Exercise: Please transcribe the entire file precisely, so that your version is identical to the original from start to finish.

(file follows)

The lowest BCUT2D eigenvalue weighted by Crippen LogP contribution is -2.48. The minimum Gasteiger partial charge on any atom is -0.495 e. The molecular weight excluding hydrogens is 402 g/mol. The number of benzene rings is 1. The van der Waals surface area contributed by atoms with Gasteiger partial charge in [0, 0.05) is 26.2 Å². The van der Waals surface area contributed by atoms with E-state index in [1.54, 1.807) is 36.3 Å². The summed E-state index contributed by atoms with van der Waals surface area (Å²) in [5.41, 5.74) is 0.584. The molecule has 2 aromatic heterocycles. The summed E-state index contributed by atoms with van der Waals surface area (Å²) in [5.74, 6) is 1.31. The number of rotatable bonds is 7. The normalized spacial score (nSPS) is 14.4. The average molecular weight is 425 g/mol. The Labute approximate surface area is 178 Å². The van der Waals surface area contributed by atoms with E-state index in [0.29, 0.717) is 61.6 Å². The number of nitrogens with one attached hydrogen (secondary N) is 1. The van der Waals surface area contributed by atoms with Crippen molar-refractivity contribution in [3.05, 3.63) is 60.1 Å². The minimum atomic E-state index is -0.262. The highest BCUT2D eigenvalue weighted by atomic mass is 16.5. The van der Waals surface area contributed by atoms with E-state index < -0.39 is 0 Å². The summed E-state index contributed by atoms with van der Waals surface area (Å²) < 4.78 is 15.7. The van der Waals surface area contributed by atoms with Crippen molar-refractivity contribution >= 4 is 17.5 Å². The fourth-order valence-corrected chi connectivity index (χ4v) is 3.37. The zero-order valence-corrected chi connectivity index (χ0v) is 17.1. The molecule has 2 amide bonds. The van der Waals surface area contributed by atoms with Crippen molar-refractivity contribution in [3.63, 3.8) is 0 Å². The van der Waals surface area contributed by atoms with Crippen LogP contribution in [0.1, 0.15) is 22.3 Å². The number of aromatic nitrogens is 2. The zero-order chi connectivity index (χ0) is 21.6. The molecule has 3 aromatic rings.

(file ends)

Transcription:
The lowest BCUT2D eigenvalue weighted by Crippen LogP contribution is -2.48. The minimum Gasteiger partial charge on any atom is -0.495 e. The molecular weight excluding hydrogens is 402 g/mol. The number of benzene rings is 1. The van der Waals surface area contributed by atoms with Gasteiger partial charge in [0, 0.05) is 26.2 Å². The van der Waals surface area contributed by atoms with E-state index in [1.54, 1.807) is 36.3 Å². The summed E-state index contributed by atoms with van der Waals surface area (Å²) in [5.41, 5.74) is 0.584. The molecule has 2 aromatic heterocycles. The summed E-state index contributed by atoms with van der Waals surface area (Å²) in [5.74, 6) is 1.31. The number of rotatable bonds is 7. The normalized spacial score (nSPS) is 14.4. The average molecular weight is 425 g/mol. The Labute approximate surface area is 178 Å². The van der Waals surface area contributed by atoms with E-state index in [0.29, 0.717) is 61.6 Å². The number of nitrogens with one attached hydrogen (secondary N) is 1. The van der Waals surface area contributed by atoms with Crippen molar-refractivity contribution in [3.05, 3.63) is 60.1 Å². The minimum atomic E-state index is -0.262. The highest BCUT2D eigenvalue weighted by atomic mass is 16.5. The van der Waals surface area contributed by atoms with E-state index < -0.39 is 0 Å². The summed E-state index contributed by atoms with van der Waals surface area (Å²) < 4.78 is 15.7. The van der Waals surface area contributed by atoms with Crippen molar-refractivity contribution >= 4 is 17.5 Å². The fourth-order valence-corrected chi connectivity index (χ4v) is 3.37. The zero-order valence-corrected chi connectivity index (χ0v) is 17.1. The molecule has 2 amide bonds. The van der Waals surface area contributed by atoms with Crippen molar-refractivity contribution in [3.63, 3.8) is 0 Å². The van der Waals surface area contributed by atoms with Crippen LogP contribution in [0.1, 0.15) is 22.3 Å². The number of aromatic nitrogens is 2. The zero-order chi connectivity index (χ0) is 21.6. The molecule has 3 aromatic rings.